I’m still trying to answer that question for myself.
Recently I had the opportunity to hear some very compelling female executives speak about their roles and the business challenges related to being a female in a leadership position in business, and in retail specifically.
While on some level we’d like to think that the business world doesn’t treat females differently than males, the world just doesn’t work that way. And it’s not necessarily a bad thing.
For example, Debbie Sterling, Founder and CEO of GoldiBlox, recently spoke at the Texas A&M Retailing Summit in Dallas. She is the personification of a retail success story that developed because of her concern that engineering-oriented toys were not targeted to young females. It was a compelling and impressive presentation. Her thriving company is comprised of a mix of males and females of varying ages. Following her presentation, she received cheers from both the males and females in the audience.
Then, in New York in October I had the opportunity to moderate a panel of four impressive female executives at the SAP Retail Forum:
- Lisa Walsh, Senior Vice President, Sales, PepsiCo, and Network of Executive Women (NEW) board member
- Alexandra Wilkis Wilson, Co-Founder and CEO, GLAMSQUAD and Co-Founder and Strategic Advisor, Gilt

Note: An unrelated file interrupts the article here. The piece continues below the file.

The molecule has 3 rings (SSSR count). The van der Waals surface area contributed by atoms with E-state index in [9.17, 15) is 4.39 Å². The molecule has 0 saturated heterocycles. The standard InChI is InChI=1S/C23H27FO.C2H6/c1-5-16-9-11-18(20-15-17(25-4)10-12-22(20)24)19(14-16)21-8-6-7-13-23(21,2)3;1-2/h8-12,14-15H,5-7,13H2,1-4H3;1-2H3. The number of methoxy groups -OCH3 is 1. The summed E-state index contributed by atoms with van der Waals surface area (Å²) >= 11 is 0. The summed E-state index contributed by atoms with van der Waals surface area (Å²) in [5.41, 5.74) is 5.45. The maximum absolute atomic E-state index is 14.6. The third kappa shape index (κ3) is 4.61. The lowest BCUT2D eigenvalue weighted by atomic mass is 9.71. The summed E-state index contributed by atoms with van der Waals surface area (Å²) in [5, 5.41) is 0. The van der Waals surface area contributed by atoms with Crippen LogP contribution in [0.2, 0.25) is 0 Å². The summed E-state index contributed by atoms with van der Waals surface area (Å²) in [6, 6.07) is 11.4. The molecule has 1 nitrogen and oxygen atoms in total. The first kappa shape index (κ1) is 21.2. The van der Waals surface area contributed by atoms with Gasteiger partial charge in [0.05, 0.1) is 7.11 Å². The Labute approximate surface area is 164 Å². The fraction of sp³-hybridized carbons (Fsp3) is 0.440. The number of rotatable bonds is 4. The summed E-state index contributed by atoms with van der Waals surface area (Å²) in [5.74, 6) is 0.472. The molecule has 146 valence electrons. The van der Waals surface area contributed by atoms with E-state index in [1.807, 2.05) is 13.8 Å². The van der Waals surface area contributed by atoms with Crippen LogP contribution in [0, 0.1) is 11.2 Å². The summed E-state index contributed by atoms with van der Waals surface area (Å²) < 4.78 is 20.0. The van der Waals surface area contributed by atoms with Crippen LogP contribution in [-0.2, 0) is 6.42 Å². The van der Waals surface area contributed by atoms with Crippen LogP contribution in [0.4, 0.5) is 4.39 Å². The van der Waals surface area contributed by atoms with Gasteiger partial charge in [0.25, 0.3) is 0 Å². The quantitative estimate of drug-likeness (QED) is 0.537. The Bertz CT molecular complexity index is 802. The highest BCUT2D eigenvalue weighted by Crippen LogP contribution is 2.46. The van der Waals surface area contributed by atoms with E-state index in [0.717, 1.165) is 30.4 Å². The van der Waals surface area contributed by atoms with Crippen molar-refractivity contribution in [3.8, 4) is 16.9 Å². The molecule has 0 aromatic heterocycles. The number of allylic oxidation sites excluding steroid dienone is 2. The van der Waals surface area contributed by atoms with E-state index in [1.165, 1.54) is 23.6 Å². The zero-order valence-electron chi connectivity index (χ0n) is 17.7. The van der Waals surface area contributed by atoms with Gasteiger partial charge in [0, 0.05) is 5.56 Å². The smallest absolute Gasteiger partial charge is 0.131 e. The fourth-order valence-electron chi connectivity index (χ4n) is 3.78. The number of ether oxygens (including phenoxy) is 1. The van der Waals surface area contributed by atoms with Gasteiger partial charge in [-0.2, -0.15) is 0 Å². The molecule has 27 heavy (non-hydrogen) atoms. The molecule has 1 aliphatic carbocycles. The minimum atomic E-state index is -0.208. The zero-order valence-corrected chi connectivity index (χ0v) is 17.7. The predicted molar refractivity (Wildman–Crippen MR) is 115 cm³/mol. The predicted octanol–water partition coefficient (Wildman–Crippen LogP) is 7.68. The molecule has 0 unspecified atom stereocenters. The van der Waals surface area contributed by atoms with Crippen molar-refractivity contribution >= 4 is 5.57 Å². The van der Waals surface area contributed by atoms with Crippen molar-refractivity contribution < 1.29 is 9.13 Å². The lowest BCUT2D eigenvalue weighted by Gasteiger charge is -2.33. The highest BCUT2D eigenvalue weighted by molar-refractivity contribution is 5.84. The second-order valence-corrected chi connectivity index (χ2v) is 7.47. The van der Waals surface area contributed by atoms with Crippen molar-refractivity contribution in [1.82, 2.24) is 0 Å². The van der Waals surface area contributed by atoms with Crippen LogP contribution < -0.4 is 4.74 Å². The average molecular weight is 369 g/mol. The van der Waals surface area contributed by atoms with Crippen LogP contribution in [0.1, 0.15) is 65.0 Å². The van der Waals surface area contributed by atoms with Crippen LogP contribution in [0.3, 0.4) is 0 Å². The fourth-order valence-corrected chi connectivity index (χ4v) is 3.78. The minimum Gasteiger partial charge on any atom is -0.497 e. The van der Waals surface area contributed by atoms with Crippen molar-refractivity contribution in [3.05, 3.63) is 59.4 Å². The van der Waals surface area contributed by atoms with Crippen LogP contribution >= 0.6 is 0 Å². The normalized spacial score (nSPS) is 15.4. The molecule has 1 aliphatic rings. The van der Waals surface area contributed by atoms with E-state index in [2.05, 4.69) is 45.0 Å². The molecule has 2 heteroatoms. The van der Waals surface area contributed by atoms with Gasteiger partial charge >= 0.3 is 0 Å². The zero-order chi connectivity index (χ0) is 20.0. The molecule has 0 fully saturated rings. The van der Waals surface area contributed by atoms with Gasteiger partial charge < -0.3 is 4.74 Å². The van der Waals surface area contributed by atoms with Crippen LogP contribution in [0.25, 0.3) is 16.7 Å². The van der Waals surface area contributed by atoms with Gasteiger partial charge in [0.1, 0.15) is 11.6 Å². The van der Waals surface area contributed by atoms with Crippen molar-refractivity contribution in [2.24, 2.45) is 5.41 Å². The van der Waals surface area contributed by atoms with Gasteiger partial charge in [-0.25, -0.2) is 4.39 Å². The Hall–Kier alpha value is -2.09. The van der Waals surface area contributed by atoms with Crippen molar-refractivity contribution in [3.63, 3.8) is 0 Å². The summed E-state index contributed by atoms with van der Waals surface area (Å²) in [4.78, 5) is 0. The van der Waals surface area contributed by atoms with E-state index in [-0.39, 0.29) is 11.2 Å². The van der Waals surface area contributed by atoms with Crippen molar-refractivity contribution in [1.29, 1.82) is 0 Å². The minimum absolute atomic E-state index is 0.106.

- Mary Pytko, Executive Vice President, Global Human Resources, Brooks Brothers Group, Inc.
- Lori Mitchell-Keller, SAP
The conversation centered around collaboration in the workplace, how women are contributing to overall business transformation, and future expectations for women in the C-Suite. The discussion kicked off with each panel member introducing herself and providing a bit of personal background. Interestingly, every one mentioned whether or not they had children. Following the presentation, one female audience member commented to me that she doesn’t typically hear men mention their children when they introduce themselves at a work event. That made me think a bit…
I don’t think it’s a bad thing to mention our children. Speaking for myself, I am very proud of my accomplishments as a mother in addition to my career accomplishments.
I think we should all be proud of our individual efforts and accomplishments — whether we are male or female — but we also should support the groups we relate to. I am proud when I see females doing well, whether they are young girls winning a spelling bee, friends achieving career success or a politician I admire getting elected. On the other hand, I’m equally embarrassed for female-kind when someone commits an act I find inexcusable (such as building a nursery next to her office while refusing to allow female employees to work from home).
Where do you stand on the curve of your identification with female business issues and challenges? (This is not just a question for women, by the way.)